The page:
“First Ferguson, now Staten Island. The grand jury’s failure to indict sends the clear message that Black lives don’t matter. But they do. It’s bad enough that ‘broken windows’ policing over something as harmless as selling untaxed cigarettes led to this tragic killing. It’s even worse when the officer responsible—who was caught on tape using a prohibited chokehold, no less—is not held accountable. The problem isn’t one officer, though; it’s systemic. We need real reform of discredited ‘broken windows’ policing and of the NYPD more than ever.”

Local reaction to the abysmal no-indictment came swiftly.

While the elected officials voiced their complaints about the grand jury and its decision, hundreds took the streets of Manhattan, chanting “I can’t breathe! I can’t breathe!” Protestors marched from the Eric Garner vigil on Victory Boulevard on Staten Island down to the 120th Precinct, chanting, “I can’t breathe!” and the now obligatory “No justice! No peace!”

At his press conference, Mayor Bill de Blasio described this day as “a very painful day for all New Yorkers.”

“From Ferguson to New York City, ‘killer cops’ must suffer consequences,” said Charles Barron, state assemblyman-elect. “If this system can send a Black man to jail for killing dogs—and animal rights should be protected—then surely they should send white killer cops to jail for killing innocent Black civilians. I don’t know what good police body cameras will do, when the whole world saw Eric Garner get choked to death by an NYPD police officer on camera, and still there was no indictment.

Barron added, “New York City is a racial powder keg that is about to explode. One day there’s going to be real meaning applied to ‘No justice! No peace!’ Let’s keep the pressure on. Justice for Akai Gurley is next. Commissioner Bratton must go! He has blood on his hands!”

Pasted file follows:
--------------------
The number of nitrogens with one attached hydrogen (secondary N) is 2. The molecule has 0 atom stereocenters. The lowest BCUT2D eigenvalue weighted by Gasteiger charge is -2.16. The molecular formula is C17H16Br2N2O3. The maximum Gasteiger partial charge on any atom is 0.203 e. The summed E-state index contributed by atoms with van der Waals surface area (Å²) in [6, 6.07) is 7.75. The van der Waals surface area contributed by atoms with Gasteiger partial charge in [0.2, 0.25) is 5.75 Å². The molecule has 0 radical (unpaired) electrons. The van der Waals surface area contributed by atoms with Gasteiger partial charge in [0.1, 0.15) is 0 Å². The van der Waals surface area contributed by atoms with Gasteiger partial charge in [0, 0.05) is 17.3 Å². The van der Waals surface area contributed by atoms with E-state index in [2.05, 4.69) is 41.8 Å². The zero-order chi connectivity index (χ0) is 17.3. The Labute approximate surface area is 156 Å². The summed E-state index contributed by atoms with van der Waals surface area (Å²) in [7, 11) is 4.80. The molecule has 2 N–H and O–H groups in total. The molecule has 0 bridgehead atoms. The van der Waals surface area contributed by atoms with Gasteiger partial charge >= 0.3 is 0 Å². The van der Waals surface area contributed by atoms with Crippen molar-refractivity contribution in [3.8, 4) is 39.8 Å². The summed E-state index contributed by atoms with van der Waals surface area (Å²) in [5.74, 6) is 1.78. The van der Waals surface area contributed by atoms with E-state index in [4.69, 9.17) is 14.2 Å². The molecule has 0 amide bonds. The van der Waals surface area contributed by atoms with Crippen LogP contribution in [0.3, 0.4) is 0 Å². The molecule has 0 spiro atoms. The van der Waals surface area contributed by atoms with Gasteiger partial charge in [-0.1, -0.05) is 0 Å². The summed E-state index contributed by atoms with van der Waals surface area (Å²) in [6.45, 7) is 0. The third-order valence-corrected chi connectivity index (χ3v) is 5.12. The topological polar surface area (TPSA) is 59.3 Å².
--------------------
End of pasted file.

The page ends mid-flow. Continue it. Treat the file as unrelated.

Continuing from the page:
“Such news in 2014 is a shock to the conscience,” said former Mayor David Dinkins on the initial reports in July of the manner in which Garner was killed. “As we learn that there will be no charges against the individual responsible for placing Mr. Garner in the chokehold that resulted in his death, following the decision of no indictment of former officer Darren Wilson in Ferguson, Mo., two weeks ago, emotions are raw and families are fearful for what may lay ahead for anyone’s child when law enforcement is encountered.
These rulings should reinvigorate a vital and honest discussion on race and policing in America. This is a discussion in which we must all participate. As we all process statements and decisions with which we may disagree, I have faith that New Yorkers, indeed, all Americans, will find ways to communicate and peacefully by seeking out local community partners and organizations that support constructive engagement around important issues.”

“It is absolutely unconscionable, unjust and indescribable that a grand jury decided that there wasn’t enough evidence to move forward with a trial despite an officer’s killing a man on videotape over loose cigarettes,” said Assemblyman-elect Michael Blake. “How could you not indict a person who ends another mans life through an illegal chokehold? It is simply an affront to all matters of justice that one could say to the Garner family, to the people of this city and any person who is confronted in their everyday lives that you could have your life taken, and those who did won’t even stand before a trial.

“It’s difficult to say with full sincerity to a young Black male that society sees you as equal, because this death, along with the unjust losses of the lives of Michael Brown, Akai Gurley, Trayvon Martin, Jordan Davis and name after countless name, makes us think that Black male lives don’t matter in the eyes of justice and in the court of law. Our criminal justice system is deeply flawed, and it is incumbent upon all of us to fix it. A clear way to right this unconscionable wrong is for the Department of Justice to immediately pursue a federal Civil Rights Act lawsuit and criminal charges and to determine if any immediate actions can be implemented here in New York on the state level.